ABET Accreditation

The BSME program is accredited by the Engineering Accreditation Commission of ABET. In accordance with ABET, all graduates must meet certain specific distribution requirements.

ABET Inc. is a federation of 28 professional engineering and technical societies. Since 1932, ABET has provided quality assurance of education through accreditation. ABET accredits more than 2700 engineering, engineering technology, computing and applied science programs at over 550 colleges and universities nationally. ABET is recognized by the Council on Higher Education Accreditation.

Student demographics 2015-2016

  • 338 undergraduate students enrolled
  • 138 BSME degrees awarded
  • 271 graduate students enrolled
  • 64 MSME/MSE degrees awarded
  • 21 Doctoral degrees awarded

Program educational objectives

The faculty of the University of Washington Mechanical Engineering Department strive to serve our students and other constituents by continuously improving our undergraduate program. To do so, we ensure that our objectives reflect the needs of our constituents, and have been reviewed by, among others, our External Advisory Board, the faculty, and the students. We envision that:

  1. Our graduates will thrive in careers that leverage the problem-solving, analytical and scientific skills that they laid the foundations for at UW. Their love of learning and collaborating will continue to flourish throughout their careers, and will propel them to solve local and global challenges and create impact far beyond expectations.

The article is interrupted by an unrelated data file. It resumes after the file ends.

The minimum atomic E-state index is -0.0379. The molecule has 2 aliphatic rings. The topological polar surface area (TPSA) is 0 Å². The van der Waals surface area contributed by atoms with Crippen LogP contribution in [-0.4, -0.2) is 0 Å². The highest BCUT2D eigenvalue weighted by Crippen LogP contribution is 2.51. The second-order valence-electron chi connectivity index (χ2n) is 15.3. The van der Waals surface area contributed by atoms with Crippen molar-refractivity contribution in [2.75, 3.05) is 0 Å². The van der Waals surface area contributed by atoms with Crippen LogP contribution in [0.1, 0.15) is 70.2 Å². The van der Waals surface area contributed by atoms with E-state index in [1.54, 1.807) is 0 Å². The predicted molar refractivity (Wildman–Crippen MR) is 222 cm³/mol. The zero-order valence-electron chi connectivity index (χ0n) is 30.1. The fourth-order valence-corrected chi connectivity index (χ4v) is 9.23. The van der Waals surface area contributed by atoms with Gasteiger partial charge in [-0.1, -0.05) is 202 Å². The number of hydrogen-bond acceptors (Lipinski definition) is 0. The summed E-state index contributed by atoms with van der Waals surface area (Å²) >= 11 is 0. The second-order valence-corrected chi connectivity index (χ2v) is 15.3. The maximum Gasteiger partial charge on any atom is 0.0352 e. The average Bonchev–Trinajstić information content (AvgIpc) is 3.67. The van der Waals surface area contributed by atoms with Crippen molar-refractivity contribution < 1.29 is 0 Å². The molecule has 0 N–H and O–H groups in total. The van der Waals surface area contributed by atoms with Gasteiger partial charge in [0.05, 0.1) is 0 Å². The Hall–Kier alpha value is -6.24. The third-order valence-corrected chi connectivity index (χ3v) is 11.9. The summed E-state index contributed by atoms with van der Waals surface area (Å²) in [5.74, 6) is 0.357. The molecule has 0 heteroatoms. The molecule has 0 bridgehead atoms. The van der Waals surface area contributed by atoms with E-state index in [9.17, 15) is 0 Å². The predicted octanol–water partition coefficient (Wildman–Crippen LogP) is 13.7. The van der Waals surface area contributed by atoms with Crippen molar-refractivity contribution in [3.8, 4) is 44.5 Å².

2. Our graduates will continue professional development by obtaining continuing education credits, professional registration or certifications, or post-graduate studies or degrees.
  3. Our graduates will be global collaborators, working in professional areas, such as other engineering disciplines, business, law, or medicine.

UW ABET learning outcomes

  1. An ability to apply knowledge, techniques, skills and modern tools of mathematics, science, engineering, and technology to solve broadly-defined engineering problems appropriate to the discipline.
  2. An ability to design systems, components, or processes meeting specified needs for broadly-defined engineering problems appropriate to the discipline.
  3. An ability to apply written, oral, and graphical communication in broadly-defined technical and non-technical environments; and an ability to identify and use appropriate technical literature.
  4. An ability to conduct standard tests, measurements, and experiments and to analyze and interpret the results to improve processes.
  5. An ability to function effectively as a member or leader on a technical team.

Code of ethics of engineers

Engineers uphold and advance the integrity, honor and dignity of the engineering profession by:

  1. Using their knowledge and skill for the advancement of human welfare.
  2. Being honest and impartial, and serving with fidelity the public, their employers and clients.
  3. Striving to increase the competence and prestige of the engineering profession.
  4. Supporting the professional and technical societies of their disciplines.

The Fundamental Canons:

  1. Engineers shall hold paramount the safety, health and welfare of the public in the performance of their professional duties.
  2. Engineers shall perform services only in the areas of their competence.
  3. Engineers shall issue public statements only in an objective and truthful manner.
  4. Engineers shall act in professional matters for each employer or client as faithful agents or trustees, and shall avoid conflicts of interest.
  5. Engineers shall build their professional reputation on the merit of their services and shall not compete unfairly with others.
  6. Engineers shall act in such a manner as to uphold and enhance the honor, integrity and dignity of the profession.
  7. Engineers shall continue their professional development throughout their careers and shall provide opportunities for the professional development of those engineers under their supervision.